Book Review: Lisa Fenn’s “Carry On”

Two years ago, while the Summer Paralympic Games were about to start in Rio, I heard a story on NPR about two teenagers with disabilities who ended up on the same high school wrestling team in inner city Cleveland. Dartanyon Crockett was legally blind as a result of Leber’s disease and Leroy Sutton lost both his legs at 11, when he was run over by a train. The ways these wrestlers worked together and cared for each other motivated me to write a post here about cross-disability assistance.

Fast forward to 2018. While gearing up to watch the 2018 Winter Paralympic Games in March, fellow blogger blindbeader remembered my 2016 post and decided to read the book an ESPN writer wrote about those two wrestlers: Carry On: A Story of Resilience, Redemption, and an Unlikely Family. I was flattered to hear that blindbeader had rememberred my post from all those months ago, then delighted when she generously agreed to let us publish an excerpt here of the thoughtful and honest book review of Carry On that she’d originally published on her Life Unscripted blog.

by blindbeader

Lisa’s Story

This story is deeply personal. While it is interwoven with strong and sharp threads of Leroy’s and Dartanyon’s stories — and those of other key figures — this is Lisa’s story. From early childhood memories to blustering and fumbling her way to a dream job to high school wrestling matches and beyond, We get to know Lisa as a warm-hearted woman who yearns for a family. And she definitely gets her wish! We’re introduced to athletes, to coaches, to parents and siblings. We laugh, we cry, and we hope and despair. But, make no mistake, this is Lisa’s story.

Sports — The Great Equalizer?

I’m not huge into wrestling, but Lisa’s writing puts the reader in school gyms, locker rooms, and world-class sports venues. You can definitely feel her respect for athletes in their own right, though there’s a strong undertone (sometimes voiced by coaches and observers and sometimes by Lisa herself) that athletes with disabilities are not talented in their own right… they’re talented “for a legless kid” (as someone referred to Leroy). The reactions to both young men — men of colour, living in poverty, and with disabilities — are almost exclusively related to their disabilities (as many of their peers are both people of colour and living in poverty). Some are astounded that they can wrestle at all and use them as “inspirations,” others don’t want to challenge them out of fear or ignorance, and still others give them the respect of laying it all on the mat. And yet, it’s clear that wrestling — and Lisa and ESPN’s exposure — gave both Leroy and Dartanyon opportunities they otherwise wouldn’t have had.

Disability as Inspiration or Tragedy

As much as I enjoyed this compelling read overall, I had a hard time escaping the prevailing theme that disability was something to be pitied or inspirationalized. In Lisa’s career as a sports editor, she interviewed athletes from all walks of life, including a hockey player who — years before the interview — became injured and paralyzed just seconds after stepping onto the ice during his first major game (you could almost hear the sad cellos playing in the background).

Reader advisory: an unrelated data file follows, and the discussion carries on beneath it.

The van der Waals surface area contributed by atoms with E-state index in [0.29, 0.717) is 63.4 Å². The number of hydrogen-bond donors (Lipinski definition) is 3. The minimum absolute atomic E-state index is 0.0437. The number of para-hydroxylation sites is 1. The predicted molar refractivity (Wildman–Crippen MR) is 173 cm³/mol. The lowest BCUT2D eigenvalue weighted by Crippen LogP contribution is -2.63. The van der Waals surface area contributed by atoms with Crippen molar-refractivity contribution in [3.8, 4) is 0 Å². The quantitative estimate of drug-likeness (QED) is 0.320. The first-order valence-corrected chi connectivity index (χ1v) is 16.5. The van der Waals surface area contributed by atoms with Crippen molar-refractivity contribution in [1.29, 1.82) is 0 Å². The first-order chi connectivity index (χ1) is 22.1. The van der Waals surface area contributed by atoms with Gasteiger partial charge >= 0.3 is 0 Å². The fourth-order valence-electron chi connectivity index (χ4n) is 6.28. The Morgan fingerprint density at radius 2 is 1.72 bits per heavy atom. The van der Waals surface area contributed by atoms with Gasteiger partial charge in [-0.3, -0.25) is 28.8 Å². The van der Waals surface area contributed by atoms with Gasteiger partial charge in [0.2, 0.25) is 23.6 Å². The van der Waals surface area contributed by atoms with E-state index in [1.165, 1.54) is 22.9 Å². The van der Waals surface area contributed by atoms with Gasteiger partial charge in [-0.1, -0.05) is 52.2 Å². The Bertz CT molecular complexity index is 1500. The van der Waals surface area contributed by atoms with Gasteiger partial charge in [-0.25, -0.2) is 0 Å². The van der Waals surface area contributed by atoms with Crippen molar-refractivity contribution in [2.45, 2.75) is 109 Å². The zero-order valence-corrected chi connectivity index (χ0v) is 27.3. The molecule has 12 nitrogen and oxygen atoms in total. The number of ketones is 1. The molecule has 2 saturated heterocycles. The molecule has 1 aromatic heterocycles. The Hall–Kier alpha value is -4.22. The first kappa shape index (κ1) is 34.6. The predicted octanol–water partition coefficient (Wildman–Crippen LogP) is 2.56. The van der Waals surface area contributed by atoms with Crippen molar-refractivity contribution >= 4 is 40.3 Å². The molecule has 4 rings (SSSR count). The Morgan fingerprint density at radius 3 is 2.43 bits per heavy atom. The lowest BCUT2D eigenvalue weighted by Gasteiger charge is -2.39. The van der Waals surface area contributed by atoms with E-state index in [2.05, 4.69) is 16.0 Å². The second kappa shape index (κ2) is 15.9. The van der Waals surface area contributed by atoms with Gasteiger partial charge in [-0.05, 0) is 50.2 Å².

Leroy and Dartanyon’s wrestling coach contacted the local newspaper to write a story about his two disabled wrestlers (clearly without consulting them); Lisa was unable to explain why she thought it was a story that needed national attention, but to her it was, so she dropped everything to fly back to her home city and interview these kids. When the resulting ESPN story aired, the resulting letters and responses left this reader with the distinct feeling that Leroy and Dartanyon were meant to be viewed as recipients of generosity and catalysts for people to look outside themselves, rather than talented athletes in their own rights.

And Yet…

No one can ignore the confluence of race, poverty, and disability, and how Leroy and Dartanyon’s families — neither of which were what many would consider “stable” — shaped their high school and college/university experiences. Dartanyon, in particular, frequently refused to be “pitied” as a blind guy, even though he could’ve made use of adapted services, because he didn’t want anyone to treat him differently. Leroy didn’t have the luxury of being able to blend in, but it is clear that his school and training environments are not well-equipped for many students (lack of uniforms and sports equipment) and definitely not set up with wheelchair-accessible buses or classrooms.

It’s hard to look away from the reality that many cards are stacked against these young men’s lives and journeys. Lisa is tireless in her desire to provide for Leroy and Dartanyon, even as her adopted and biological family with her husband keeps growing. It’s heartwarming and frustrating and an important conversation — nature and nurture and empathy and personal responsibility. It made this reader uncomfortable, and maybe that’s a good thing.


This book is part memoir, part sports journey, part family history. There are some deeply uncomfortable mentions of ableism, racism, and inspiration porn (based on the depiction of the ESPN piece, “Carry On”, this reader has no desire to see it). And yet, this autobiography is compulsively readable, uplifting in places, and thought-provoking. It’s definitely worth the read.


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